Travel

10 of Australia's best birdwatching spots

The Black cockatoo is endangered due to habitat loss, competition from other birds for nesting sites and declining food supplies.

From the tropical paradises of the Daintree to the rugged beauty of the Blue Mountains, Australia's birdwatching destinations are as diverse as the feathered species they nurture. Carolyn Tate explores a mosaic of avian wonders for those ready to embrace Australia's best birdwatching.

By Carolyn Tate

The benefits of birdwatching are almost endless – it improves mood and mental health, it keeps you active, it stimulates your sense, and it creates moments of wonder. And Australia's diverse landscapes are a haven for birdwatching enthusiasts, with around 850 species found across the country – 45% of those not being found anywhere else. Amazing!

If you want to combine your love for nature with camping or caravanning, here are some of our favourite campsites across the country where you can immerse yourself in the world of birdwatching.

Don't forget to pack your binoculars, a good (Australian) field guide, and a camera to capture the avian wonders you encounter along the way.

1. Hattah-Kulkyne National Park, Victoria

This national park is an essential birdwatching destination, with diverse habitats, wetlands, and woodlands that attract a variety of bird species. This is known as the best place in the country to see the Mallee emu-wren and the Striated grass wren. Both camping and caravan options are available, with unpowered sites that allow you to connect with nature.

Also look for: Mallee fowl, Major Mitchell's cockatoos, and a range of parrots and honeyeaters.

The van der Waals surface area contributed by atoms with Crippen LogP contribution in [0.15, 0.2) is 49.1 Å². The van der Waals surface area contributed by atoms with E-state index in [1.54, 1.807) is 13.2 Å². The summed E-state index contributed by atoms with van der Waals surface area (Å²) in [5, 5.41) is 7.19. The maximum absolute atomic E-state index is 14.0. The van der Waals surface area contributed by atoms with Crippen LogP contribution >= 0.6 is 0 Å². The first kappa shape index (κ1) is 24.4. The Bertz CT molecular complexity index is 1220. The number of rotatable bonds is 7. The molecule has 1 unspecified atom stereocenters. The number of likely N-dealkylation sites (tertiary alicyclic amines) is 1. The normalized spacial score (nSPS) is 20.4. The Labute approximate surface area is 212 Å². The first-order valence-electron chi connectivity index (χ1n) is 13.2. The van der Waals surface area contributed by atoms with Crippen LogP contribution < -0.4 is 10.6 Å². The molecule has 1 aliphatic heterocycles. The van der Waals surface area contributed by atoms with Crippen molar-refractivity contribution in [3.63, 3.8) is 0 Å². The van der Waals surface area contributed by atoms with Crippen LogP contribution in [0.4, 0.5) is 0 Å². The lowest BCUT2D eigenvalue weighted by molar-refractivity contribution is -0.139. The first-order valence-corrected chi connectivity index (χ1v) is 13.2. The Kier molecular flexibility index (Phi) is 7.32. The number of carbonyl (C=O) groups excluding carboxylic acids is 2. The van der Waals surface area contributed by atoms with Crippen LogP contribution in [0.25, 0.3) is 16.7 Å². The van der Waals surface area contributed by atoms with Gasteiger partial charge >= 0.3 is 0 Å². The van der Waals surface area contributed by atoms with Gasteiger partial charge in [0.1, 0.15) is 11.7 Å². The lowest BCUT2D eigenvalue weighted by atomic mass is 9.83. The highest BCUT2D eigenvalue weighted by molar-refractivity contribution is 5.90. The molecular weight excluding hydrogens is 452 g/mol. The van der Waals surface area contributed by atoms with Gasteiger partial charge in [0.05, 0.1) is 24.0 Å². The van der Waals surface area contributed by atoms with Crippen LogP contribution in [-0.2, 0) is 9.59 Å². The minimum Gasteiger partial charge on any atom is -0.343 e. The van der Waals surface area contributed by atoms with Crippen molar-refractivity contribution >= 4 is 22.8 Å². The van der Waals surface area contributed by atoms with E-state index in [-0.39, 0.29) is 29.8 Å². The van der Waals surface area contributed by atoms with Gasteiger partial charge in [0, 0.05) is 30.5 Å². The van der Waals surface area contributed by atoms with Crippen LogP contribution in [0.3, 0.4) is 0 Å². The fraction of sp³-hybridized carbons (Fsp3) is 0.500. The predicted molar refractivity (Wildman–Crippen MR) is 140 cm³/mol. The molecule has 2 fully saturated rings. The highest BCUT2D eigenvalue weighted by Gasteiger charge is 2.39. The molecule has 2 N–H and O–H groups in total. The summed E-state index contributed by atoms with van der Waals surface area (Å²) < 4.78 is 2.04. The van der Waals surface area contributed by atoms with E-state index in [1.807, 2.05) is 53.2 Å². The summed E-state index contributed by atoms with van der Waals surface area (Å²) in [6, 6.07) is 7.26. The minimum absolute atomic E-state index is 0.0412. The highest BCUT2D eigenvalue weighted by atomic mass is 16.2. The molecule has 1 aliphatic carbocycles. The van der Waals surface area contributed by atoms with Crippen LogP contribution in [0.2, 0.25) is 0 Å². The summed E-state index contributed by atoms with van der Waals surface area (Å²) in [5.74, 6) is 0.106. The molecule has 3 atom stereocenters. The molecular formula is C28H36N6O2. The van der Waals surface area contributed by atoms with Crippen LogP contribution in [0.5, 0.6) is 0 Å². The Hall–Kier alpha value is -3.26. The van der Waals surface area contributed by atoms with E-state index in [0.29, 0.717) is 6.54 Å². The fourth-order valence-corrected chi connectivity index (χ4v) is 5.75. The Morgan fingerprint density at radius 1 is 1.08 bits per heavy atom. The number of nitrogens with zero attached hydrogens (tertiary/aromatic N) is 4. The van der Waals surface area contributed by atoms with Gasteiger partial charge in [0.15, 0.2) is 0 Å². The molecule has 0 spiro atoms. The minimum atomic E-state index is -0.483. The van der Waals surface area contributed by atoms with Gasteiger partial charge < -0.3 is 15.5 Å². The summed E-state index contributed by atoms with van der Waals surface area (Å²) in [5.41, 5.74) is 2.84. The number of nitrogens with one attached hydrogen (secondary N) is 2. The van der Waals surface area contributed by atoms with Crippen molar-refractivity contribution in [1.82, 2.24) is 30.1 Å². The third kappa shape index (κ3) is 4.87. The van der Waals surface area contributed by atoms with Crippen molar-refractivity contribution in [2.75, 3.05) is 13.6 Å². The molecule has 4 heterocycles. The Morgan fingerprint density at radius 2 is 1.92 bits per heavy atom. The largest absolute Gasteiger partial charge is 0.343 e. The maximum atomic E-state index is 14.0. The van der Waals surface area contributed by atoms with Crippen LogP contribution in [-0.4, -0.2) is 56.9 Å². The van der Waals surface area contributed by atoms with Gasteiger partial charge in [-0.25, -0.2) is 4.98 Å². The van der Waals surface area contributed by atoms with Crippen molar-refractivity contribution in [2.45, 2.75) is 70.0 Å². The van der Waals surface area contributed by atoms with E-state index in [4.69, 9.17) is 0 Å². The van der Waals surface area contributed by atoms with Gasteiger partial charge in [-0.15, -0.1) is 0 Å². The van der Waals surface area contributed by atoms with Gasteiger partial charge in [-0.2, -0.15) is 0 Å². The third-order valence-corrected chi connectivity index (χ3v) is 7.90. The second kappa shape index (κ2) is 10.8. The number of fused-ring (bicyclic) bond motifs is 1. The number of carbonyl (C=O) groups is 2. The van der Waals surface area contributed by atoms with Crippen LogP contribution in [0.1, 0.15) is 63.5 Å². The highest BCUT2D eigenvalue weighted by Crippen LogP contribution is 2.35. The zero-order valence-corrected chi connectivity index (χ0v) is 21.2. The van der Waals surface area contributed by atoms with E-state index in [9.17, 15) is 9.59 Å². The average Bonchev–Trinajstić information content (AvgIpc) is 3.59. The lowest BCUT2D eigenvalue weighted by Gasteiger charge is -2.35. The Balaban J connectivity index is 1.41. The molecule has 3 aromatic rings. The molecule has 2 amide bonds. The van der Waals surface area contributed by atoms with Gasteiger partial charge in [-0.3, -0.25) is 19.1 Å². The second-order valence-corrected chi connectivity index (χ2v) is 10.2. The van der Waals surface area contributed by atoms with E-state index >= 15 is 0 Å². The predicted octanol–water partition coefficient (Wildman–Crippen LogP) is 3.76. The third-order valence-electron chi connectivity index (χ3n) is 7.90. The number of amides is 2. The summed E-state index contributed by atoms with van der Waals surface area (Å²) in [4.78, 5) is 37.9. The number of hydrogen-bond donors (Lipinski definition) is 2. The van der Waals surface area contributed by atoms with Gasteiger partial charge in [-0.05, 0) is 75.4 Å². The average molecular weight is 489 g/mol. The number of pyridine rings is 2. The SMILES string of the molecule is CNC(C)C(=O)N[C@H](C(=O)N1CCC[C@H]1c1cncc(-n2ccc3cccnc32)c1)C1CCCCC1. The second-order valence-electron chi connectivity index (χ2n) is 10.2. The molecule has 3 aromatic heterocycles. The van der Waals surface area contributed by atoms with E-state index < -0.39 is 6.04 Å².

More info: Parks Victoria

Emu wrens have 6 emu-like feathers on their tail.

2. Mungo National Park, New South Wales

Mungo National Park is an ancient place of unique desert landscapes and salt pans, providing a habitat for various outback bird species. Camping is available within the park, with both powered and unpowered sites.

Emus are flightless birds, and the males sit on the nest and raise chicks (which are sometimes not even biologically related to them),

Look for: Emus, Wedge-tailed eagles, desert parrots, Mallee fowl, and flocks of colourful budgerigars. If you’re camping, look out for the very social Apostlebird (also known as the ‘bludger bird’ because they’re always on the lookout for scraps).

More info: NSW National Parks and Wildlife Service

The scientific name for Budgerigar is Melopsittacus undulatus. Melopsittacus is Greek for ‘melodious parrot’ and undulatus is Latin for ‘undulated’, referring to their scalloped wing patterns.

3. Carnarvon Gorge, Queensland

Carnarvon Gorge in the central highlands of Queensland boasts lush vegetation and towering sandstone cliffs, which create a haven for birdlife. Camping is available, with both powered and unpowered sites.

Look for: King parrots, Kookaburras, Azure kingfisher, and Satin bowerbirds.

More info: Queensland Parks and Forests

4. Eungella National Park, Queensland

Eungella is a tiny area known for its lush rainforests, but it’s home to the highest density of bird species in Queensland – with around 256 species recorded. Campers can find powered and unpowered sites within the park.

Look for: Eungella honeyeaters (endemic to the area), quail and Button-quail, Tooth-billed bowerbirds, and Orange-footed scrub fowl.

More info: Queensland Parks and Forests

5. Dryandra Woodland, Western Australia

Just a two-hour drive west of Perth, Dryandra Woodland is a biodiversity hotspot, offering excellent birdwatching opportunities in a woodland setting. Camping is available within the woodland, with both powered and unpowered sites.